Democratic National Committee Chairwoman Debbie Wasserman Schultz Tuesday denied that front-runner Hillary Clinton backtracked
on her comments about the coal mining industry during a stopover in West Virginia, where a coal miner asked her about the statements she'd made about eliminating coal jobs.
"In saying that she made a misstatement, I don't think she was backtracking on the substance of what she said, but when you say something that comes out in a hurtful way you want to make sure that people understand that you still care about them," Wasserman told CNN "New Day" host Alisyn Camerota while defending the former secretary of state.
"Good for her for sitting down to people who really are deeply concerned about how their jobs and their industry is going to transition as we try to make sure that we can reduce our carbon footprint and address climate change and not completely put people out of work," said Wasserman Schultz.
Clinton is facing stiff opposition in coal states like West Virginia and Kentucky after saying in March that her clean energy plans would "put a lot of coal companies and coal miners out of business."
But at the same time, she also said she would make it clear that "we don't want to forget those people," and that her plans would bring about economic opportunity with clean, renewable energy.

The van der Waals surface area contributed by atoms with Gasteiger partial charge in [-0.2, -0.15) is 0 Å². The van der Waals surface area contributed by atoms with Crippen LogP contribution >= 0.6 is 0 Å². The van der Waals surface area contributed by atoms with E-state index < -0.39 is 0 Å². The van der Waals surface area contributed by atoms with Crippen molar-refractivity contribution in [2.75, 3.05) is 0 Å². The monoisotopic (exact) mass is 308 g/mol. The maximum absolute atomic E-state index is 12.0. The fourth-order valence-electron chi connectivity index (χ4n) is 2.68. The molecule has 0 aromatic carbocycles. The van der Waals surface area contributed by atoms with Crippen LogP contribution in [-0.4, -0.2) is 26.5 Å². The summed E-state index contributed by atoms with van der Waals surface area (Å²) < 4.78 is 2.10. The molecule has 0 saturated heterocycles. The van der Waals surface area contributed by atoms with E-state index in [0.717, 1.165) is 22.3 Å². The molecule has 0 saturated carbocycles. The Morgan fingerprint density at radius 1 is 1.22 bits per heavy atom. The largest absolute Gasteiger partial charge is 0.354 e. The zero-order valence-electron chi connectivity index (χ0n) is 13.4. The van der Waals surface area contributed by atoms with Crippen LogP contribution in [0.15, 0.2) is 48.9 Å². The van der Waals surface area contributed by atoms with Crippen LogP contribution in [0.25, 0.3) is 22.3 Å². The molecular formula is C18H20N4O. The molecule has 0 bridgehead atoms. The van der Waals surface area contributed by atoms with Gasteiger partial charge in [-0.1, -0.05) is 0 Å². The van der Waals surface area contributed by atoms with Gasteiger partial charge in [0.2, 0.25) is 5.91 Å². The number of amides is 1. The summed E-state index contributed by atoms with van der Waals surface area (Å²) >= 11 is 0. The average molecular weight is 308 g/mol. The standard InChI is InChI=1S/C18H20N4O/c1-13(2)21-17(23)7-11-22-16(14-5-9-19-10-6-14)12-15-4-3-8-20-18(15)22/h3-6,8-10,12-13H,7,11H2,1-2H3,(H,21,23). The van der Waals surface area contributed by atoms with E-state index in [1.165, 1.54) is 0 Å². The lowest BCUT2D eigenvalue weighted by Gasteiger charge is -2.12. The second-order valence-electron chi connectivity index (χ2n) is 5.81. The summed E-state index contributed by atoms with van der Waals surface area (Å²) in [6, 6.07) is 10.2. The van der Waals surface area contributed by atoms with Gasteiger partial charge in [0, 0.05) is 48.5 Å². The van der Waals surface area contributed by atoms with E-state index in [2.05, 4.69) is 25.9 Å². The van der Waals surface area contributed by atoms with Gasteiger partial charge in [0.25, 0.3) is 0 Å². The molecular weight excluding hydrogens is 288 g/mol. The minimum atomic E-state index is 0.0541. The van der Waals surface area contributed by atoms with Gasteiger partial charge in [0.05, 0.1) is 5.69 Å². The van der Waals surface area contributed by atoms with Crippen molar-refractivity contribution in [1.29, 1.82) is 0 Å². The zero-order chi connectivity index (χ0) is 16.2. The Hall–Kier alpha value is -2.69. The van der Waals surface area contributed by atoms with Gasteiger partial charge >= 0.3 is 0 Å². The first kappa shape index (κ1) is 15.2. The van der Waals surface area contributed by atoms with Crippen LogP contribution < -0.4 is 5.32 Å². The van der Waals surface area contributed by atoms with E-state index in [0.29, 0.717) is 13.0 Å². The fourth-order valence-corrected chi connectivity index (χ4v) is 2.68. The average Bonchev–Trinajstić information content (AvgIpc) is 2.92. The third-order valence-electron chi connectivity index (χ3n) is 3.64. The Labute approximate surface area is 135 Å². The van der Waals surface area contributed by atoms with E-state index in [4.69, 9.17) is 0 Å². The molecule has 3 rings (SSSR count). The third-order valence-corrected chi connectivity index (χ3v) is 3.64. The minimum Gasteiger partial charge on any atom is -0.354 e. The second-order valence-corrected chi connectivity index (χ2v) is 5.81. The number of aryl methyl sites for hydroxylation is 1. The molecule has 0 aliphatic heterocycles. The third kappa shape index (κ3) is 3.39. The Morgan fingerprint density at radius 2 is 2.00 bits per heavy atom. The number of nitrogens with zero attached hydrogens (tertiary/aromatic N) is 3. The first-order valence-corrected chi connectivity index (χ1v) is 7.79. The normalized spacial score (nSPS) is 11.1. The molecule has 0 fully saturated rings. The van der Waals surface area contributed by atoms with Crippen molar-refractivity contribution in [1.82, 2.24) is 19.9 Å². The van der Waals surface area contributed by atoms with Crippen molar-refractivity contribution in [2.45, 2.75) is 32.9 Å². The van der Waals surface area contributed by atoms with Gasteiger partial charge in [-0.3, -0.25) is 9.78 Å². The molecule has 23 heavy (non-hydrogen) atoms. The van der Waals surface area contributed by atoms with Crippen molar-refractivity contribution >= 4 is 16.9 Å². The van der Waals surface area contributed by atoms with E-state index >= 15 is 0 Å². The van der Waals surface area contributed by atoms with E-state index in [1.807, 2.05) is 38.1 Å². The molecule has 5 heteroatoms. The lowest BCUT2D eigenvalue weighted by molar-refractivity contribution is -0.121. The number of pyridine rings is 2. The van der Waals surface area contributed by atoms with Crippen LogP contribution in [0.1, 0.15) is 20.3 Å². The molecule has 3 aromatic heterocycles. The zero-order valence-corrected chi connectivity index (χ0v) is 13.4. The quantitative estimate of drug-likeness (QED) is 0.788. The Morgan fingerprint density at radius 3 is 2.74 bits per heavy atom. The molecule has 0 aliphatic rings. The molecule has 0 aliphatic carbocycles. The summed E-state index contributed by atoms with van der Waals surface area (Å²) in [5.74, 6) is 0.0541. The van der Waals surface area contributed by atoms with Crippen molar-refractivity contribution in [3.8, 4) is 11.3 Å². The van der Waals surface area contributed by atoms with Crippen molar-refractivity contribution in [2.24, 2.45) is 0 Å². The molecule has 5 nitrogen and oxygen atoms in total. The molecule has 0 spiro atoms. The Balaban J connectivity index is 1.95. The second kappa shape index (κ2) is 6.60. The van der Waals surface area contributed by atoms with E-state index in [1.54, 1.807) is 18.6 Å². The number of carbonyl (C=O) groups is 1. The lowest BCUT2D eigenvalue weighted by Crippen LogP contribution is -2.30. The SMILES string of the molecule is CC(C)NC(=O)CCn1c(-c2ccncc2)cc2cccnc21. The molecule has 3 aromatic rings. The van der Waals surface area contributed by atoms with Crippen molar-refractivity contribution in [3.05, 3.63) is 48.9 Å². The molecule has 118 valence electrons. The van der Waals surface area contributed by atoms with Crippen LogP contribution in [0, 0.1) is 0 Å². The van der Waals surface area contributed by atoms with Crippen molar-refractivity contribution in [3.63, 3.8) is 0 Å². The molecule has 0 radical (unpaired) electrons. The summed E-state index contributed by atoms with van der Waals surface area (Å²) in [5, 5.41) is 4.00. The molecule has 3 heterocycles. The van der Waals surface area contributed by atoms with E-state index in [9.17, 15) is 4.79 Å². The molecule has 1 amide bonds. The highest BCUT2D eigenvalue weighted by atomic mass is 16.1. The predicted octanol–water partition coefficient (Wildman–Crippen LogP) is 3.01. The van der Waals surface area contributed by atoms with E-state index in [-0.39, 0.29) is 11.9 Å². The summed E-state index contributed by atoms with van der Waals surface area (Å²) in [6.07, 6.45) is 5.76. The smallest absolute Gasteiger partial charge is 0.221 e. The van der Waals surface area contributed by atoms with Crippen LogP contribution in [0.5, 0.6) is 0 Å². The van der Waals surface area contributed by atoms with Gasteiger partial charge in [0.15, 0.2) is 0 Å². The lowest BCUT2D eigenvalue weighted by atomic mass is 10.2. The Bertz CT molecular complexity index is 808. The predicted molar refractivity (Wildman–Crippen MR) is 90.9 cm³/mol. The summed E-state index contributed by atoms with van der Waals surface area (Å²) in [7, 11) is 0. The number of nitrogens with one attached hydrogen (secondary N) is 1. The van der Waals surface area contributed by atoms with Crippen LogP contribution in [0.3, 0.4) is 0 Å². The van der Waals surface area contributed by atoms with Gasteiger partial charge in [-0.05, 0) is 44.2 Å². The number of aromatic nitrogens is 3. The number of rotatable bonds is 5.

She said Monday that her $30 billion plan will bring alternative jobs in coal states while protecting miners' health and pension benefits, and that her comments had been taken out of context.
Also on Tuesday, Wasserman Schultz rejected the idea that Donald Trump hijacked his own party with his bid for the GOP presidential nomination, and said his tactics will not be used by either of her own party's candidates.
"Donald Trump didn't hijack the Republican Party; Donald Trump is the Republican Party," the Florida congresswoman told Camerota.
"Republican voters are responding to his tone and style. That is an extremist Republican Party that's playing out . . . Their voters, and who is coming out to support him and the entire way their primary played out reflects how extreme and how off-base compared to the American people their party really is."
On Monday, Trump attacked Clinton with accusations of using "bad judgment" when it came to her use of a private email server, and on Iraq and Libya, reports The Hill
, and Wasserman Schultz told Camerota that the attacks came "from the person who is the dictionary definition of bad judgment."
"When the Republican Party is getting ready to nominate the most sexist, bigoted misogynistic candidate that we've had in the modern presidential election cycles, throwing around bad judgment is quite a bit coming from that guy," she said.
Meanwhile, Trump has threatened to pull out all the stops on Clinton, including bringing up her husband Bill's sexual history, but Wasserman Schultz said Democrats won't go after Trump with the same kind of attacks.
"We have been taking this election seriously," she said. "We're taking the American people seriously. That's why I've been so proud of both of our candidates. Our debates have been substantive, focusing on issues that matter to voters . . .
"We are going to prepare and are preparing fully to run the full gamut of a general election. Focus on the issues, but we're certainly not going to let ridiculous, extreme attacks throw off the focus of this campaign where voters really want it to remain."
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